Bill Maher rips Washington Post's suggestion that we 'self-edit' in a world lacking privacy
Bill Maher 'New Rule' 050914 [YouTube]

Real Time host Bill Maher ripped Washington Post columnist Kathleen Parker on Friday for a recent piece in which she advised readers to "give up" in the face of diminishing privacy and learn to edit themselves.

"Always editing? I'd rather be a Mormon," Maher said. "And that's what we'd all be -- Mitt Romney. I would listen to 100 horrific Cliven Bundy rants if that was the price of living in a world where I could also hear interesting and funny people talk without a filter."

Parker wrote that the furor surrounding Bundy and Los Angeles Clippers owner Donald Sterling's racist comments was due to "social media mobs" bent on retribution for their views, even if they were contemptible.

"The Orwellian taint to this advice is not meant to be harsh but is offered in recognition of the world in which we live. We're not so much a global village as a small town of gossips," she stated in the column. "On a higher note, such potential exposure forces us to more carefully select our words and edit our thoughts. This isn't only a matter of survival but is essential to civilization. Speaking one's mind isn't really all it's cracked up to be, as any well-balanced person reading the comments section quickly concludes."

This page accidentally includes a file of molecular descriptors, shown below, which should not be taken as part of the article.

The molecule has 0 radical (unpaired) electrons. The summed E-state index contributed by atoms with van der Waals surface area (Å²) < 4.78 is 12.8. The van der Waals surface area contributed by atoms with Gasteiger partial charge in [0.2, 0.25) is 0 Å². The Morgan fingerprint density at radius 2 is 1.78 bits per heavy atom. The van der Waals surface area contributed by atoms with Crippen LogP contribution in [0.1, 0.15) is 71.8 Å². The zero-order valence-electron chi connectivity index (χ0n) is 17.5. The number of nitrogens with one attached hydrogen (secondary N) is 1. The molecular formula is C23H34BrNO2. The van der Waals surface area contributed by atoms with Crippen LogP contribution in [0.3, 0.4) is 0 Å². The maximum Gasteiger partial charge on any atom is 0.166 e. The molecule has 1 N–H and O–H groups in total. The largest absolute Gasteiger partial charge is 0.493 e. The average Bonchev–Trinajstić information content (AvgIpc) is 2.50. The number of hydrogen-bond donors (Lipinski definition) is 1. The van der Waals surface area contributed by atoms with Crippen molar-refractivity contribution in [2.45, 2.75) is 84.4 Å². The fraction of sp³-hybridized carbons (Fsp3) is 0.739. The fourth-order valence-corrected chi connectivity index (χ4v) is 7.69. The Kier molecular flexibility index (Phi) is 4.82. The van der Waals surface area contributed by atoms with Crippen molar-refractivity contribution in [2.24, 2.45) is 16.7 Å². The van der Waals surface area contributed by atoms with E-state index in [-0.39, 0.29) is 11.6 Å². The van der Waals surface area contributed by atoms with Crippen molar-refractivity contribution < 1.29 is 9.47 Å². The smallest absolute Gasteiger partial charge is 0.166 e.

It was the latter thought that struck Maher as "chilling," considering that Parker actually makes her living by speak her mind.

"It's like the mailman telling you letters are stupid," Maher said.

Even if Sterling's views on race and relationships were reprehensible, Maher argued on Friday, his right to express them in private -- and everyone else's -- is worth protecting. He added that, in his experience, speaking his mind had never disappointed him.

"So many things have let me down in life: the iPod Nano, the Spider-Man musical, Al Gore for president, M. Night Shyamalan movies, the entire '80s, Lance Armstrong, my scout leader," Maher explained. "But speaking my mind? Priceless. Does anyone really want there to be no place where we can let our hair down and not worry if the bad angel in our head occasionally grabs the mic?"

Watch Maher's commentary, as aired on Friday, below.